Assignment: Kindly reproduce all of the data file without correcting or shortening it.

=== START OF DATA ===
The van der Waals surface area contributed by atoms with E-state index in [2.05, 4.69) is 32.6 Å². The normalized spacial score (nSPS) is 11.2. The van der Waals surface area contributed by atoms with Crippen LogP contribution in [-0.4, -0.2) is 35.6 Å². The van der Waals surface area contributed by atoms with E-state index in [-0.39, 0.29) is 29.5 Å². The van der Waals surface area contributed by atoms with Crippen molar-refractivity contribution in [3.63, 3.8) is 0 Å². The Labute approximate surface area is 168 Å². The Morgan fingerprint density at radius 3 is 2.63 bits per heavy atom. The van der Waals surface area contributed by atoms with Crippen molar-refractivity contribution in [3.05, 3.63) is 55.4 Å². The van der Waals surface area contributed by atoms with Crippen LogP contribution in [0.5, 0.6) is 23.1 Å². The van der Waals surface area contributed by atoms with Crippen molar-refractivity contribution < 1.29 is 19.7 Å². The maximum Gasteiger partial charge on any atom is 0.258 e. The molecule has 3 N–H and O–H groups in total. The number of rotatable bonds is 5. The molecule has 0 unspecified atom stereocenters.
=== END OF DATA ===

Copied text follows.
The van der Waals surface area contributed by atoms with E-state index in [2.05, 4.69) is 32.6 Å². The normalized spacial score (nSPS) is 11.2. The van der Waals surface area contributed by atoms with Crippen LogP contribution in [-0.4, -0.2) is 35.6 Å². The van der Waals surface area contributed by atoms with E-state index in [-0.39, 0.29) is 29.5 Å². The van der Waals surface area contributed by atoms with Crippen molar-refractivity contribution in [3.63, 3.8) is 0 Å². The Labute approximate surface area is 168 Å². The Morgan fingerprint density at radius 3 is 2.63 bits per heavy atom. The van der Waals surface area contributed by atoms with Crippen molar-refractivity contribution in [3.05, 3.63) is 55.4 Å². The van der Waals surface area contributed by atoms with Crippen LogP contribution in [0.5, 0.6) is 23.1 Å². The van der Waals surface area contributed by atoms with Crippen molar-refractivity contribution < 1.29 is 19.7 Å². The maximum Gasteiger partial charge on any atom is 0.258 e. The molecule has 3 N–H and O–H groups in total. The number of rotatable bonds is 5. The molecule has 0 unspecified atom stereocenters.